Pokémon Center

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This article is about the recurring location in the Pokémon series and anime. For the real life store, see Pokémon Center (store).
Pokémon Center
Pokemon Center XY artwork.jpg
Artwork of a Pokémon Center from Pokémon X and Y
First appearance Pocket Monsters Red and Green Versions (1996)
Region Various
Inhabitants Pokémon Center Ladies (games)
Nurse Joy (anime)

Pokémon Centers are buildings where Pokémon Trainers take their Pokémon to be healed, similar to a real world veterinary clinic. They are usually found within cities and towns, and have first appeared in Pocket Monsters Red and Green Versions (released as Pokémon Red and Blue Versions outside of Japan). Pokémon Centers provide their services for free. In the Pokémon video game series, Pokémon Centers are run by Pokémon Center Ladies, but in the anime series, every Pokémon Center is operated by a family of identical nurses, all named Nurse Joy, who is usually accompanied by either a Chansey or a Blissey.

Game appearances[edit]

Pokémon series[edit]

In the main Pokémon series, Pokémon Centers have an essential role of fully restoring the HP and PP of every Pokémon in the player character's party, and this also cures any status condition. Pokémon Centers also have a PC, which allows the player character to access the Pokémon not in their party as well as their item storage network. There is a separate room where players from the real world can connect their systems to either trade Pokémon or to engage in a Pokémon battle with one another.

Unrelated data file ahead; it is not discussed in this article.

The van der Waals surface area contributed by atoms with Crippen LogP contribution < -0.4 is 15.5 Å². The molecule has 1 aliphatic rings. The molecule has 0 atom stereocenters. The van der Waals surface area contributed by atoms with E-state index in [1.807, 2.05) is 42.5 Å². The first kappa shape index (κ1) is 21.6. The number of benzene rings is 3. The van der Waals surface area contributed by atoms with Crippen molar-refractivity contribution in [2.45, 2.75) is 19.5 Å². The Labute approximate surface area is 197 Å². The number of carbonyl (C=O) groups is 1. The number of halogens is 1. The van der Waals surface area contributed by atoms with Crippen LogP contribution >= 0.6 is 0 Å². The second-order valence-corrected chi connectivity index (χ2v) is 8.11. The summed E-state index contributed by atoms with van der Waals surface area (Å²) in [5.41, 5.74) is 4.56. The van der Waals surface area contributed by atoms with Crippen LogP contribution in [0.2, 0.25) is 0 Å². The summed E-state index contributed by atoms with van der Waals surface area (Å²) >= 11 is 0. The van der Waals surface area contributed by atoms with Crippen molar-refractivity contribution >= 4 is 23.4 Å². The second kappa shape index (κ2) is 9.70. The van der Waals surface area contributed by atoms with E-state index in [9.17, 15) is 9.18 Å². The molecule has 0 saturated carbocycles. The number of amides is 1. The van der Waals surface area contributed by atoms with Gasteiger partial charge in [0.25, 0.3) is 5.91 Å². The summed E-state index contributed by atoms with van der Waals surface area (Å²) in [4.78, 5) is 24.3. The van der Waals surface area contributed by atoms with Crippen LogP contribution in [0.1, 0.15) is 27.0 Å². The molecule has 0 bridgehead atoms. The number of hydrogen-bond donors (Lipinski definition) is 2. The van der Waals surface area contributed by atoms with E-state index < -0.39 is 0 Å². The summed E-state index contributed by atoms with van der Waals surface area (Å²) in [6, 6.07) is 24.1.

To have their Pokémon restored, the player character must walk up to the Pokémon Center Lady. She then puts the Pokémon's Poké Balls into a machine, which restores them to full health within a few seconds. During a Pokémon battle, if every Pokémon in the player character's party faints, they quickly run to the Pokémon Center that they most recently visited to have their Pokémon healed, which the Pokémon Center Lady does automatically.

A few Pokémon Centers are located outside of towns and cities, such as in the area before facing the Elite Four. There are also a few houses that the player character can go to fully restore their Pokémon.

Pokémon Red and Blue Versions[edit]

In Pokémon Red and Blue Versions, Pokémon Centers have only one floor, which consists of one large room. The upper part consists of two counters: on the left is the Pokémon Center Lady, and on the right is the Link Cable Club, which is where players connect to either trade Pokémon or to engage in a Pokémon battle. Players are required to save their game before they can enter the Link Cable Club. The PC is positioned in front of the Link Cable Club counter.

There are two Pokémon Centers that are not within a town or city; they are located near Mt. Moon and Rock Tunnel respectively.

Pokémon Yellow Version: Special Pikachu Edition[edit]

In Pokémon Yellow Version: Special Pikachu Edition, Pokémon Centers retain their core purpose from Pokémon Red and Blue Versions. Next to the Pokémon Center Lady is a Chansey, who serves only as a reference to Nurse Joy's Chansey from the anime and does not have any in-game purpose.

Pokémon Gold and Silver Versions / Pokémon Crystal Version[edit]